(You can see the whole document and much more at [22 April 2005: I let that site lapse in 2003.]

The 1899 and 1935 documents (a “declaration” and a “avowal” respectively) recall “encapsulated” that which came before it.

Thus the Winchester Profession had official standing, not just pious sentiment, until the Universalists consolidated with the Unitarians.

But there are examples — I’ll have to see if I can dig them up — of local churches and state conventions before 1899
(and perhaps after) adopting theological symbols for the fellowship of ministers and churches (locally, I assume the members, too) which stated more but never less than the Winchester Profession. (Of course, there is also the 1903 composite creed, which though it had no official standing, did make it into a denominationally published
prayerbook for more than a generation.)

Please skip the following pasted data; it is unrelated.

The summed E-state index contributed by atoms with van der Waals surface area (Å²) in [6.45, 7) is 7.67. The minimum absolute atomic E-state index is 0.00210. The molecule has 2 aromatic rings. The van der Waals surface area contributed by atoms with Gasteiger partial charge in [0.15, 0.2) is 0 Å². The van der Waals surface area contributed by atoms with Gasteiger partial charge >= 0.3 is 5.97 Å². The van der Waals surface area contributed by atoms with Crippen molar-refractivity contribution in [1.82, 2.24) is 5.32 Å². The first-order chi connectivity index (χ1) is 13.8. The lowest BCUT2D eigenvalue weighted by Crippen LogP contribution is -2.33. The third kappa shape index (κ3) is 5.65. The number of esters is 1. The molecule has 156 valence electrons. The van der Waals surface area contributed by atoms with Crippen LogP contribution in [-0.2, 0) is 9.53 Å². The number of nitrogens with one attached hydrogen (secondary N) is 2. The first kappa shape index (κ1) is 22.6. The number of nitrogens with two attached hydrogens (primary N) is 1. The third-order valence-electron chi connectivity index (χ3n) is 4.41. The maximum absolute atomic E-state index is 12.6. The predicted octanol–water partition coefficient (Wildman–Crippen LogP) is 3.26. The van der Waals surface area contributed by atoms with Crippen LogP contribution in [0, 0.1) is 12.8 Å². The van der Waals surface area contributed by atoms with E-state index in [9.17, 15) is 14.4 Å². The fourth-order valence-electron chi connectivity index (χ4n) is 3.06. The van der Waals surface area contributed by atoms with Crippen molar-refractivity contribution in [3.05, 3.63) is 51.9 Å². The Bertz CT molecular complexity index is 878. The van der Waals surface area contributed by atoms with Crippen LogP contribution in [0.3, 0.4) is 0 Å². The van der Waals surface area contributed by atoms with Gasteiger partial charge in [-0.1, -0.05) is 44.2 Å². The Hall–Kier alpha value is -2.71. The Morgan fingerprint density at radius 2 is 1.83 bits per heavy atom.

This might be the theologically appropriate approach to composing a new theological symbol for Universalists. But this also begs a reading of the Unitarian Universalist Association bylaws:

Section C-2.3. Non-discrimination. The Association declares and affirms its special responsibility, and that of its member congregations and organizations, to promote the full participation of persons in all of its and their activities and in the full range of human endeavor without regard to race, color, sex, disability, affectional or sexual orientation, age, or national origin and without requiring adherence to any particular interpretation of religion or to any particular religious belief or creed.

Section C-2.4. Freedom of Belief. Nothing herein shall be deemed to infringe upon the individual freedom of belief which is inherent in the Universalist and Unitarian heritages or to conflict with any statement of purpose, covenant, or bond of union used by any congregation unless such is used as a creedal test.

So, what constitutes a creedal test? And who decides?